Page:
Jamieson-Fausset-Brown Bible Commentary
Praise ye the LORD. Praise, O ye servants of the LORD, praise the name of the LORD.
Ps 113:1-9. God's majesty contrasted with His condescension and gracious dealings towards the humble furnish matter and a call for praise. The Jews, it is said, used this and Psalms 114-118 on their great festivals, and called them the Greater Hallel, or Hymn.
1-3. Earnestness and zeal are denoted by the emphatic repetitions.
servants of the Lord—or, all the people of God.
name of the Lord—perfections (Ps 5:11; 111:9).
Blessed be the name of the LORD from this time forth and for evermore.
From the rising of the sun unto the going down of the same the LORD'S name is to be praised.
3. From the rising, &c.—all the world.
The LORD is high above all nations, and his glory above the heavens.
4-6. God's exaltation enhances His condescension;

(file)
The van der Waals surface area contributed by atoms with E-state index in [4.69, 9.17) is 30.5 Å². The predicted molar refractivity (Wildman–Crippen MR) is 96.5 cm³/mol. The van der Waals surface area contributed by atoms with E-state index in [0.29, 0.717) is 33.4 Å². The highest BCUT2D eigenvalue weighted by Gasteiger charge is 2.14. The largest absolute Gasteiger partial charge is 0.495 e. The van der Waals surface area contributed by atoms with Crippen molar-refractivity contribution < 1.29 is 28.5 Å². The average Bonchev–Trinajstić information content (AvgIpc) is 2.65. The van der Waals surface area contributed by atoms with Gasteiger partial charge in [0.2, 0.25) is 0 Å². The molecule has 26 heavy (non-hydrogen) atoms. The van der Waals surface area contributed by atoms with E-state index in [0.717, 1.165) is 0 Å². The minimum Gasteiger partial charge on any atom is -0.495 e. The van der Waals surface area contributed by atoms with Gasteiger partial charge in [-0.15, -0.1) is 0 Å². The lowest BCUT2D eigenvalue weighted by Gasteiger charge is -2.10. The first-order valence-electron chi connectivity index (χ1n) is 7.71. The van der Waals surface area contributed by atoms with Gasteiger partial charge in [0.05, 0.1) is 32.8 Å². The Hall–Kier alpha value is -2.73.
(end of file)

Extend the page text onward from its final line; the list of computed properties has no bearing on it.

Who is like unto the LORD our God, who dwelleth on high,
Who humbleth himself to behold the things that are in heaven, and in the earth!
He raiseth up the poor out of the dust, and lifteth the needy out of the dunghill;
7, 8. which condescension is illustrated as often in raising the worthy poor and needy to honor (compare 1Sa 2:8; Ps 44:25).
That he may set him with princes, even with the princes of his people.
He maketh the barren woman to keep house, and to be a joyful mother of children. Praise ye the LORD.
9. On this special case, compare 1Sa 2:21. Barrenness was regarded as a disgrace, and is a type of a deserted Church (Isa 54:1).
the barren woman … house—literally, "the barren of the house," so that the supplied words may be omitted.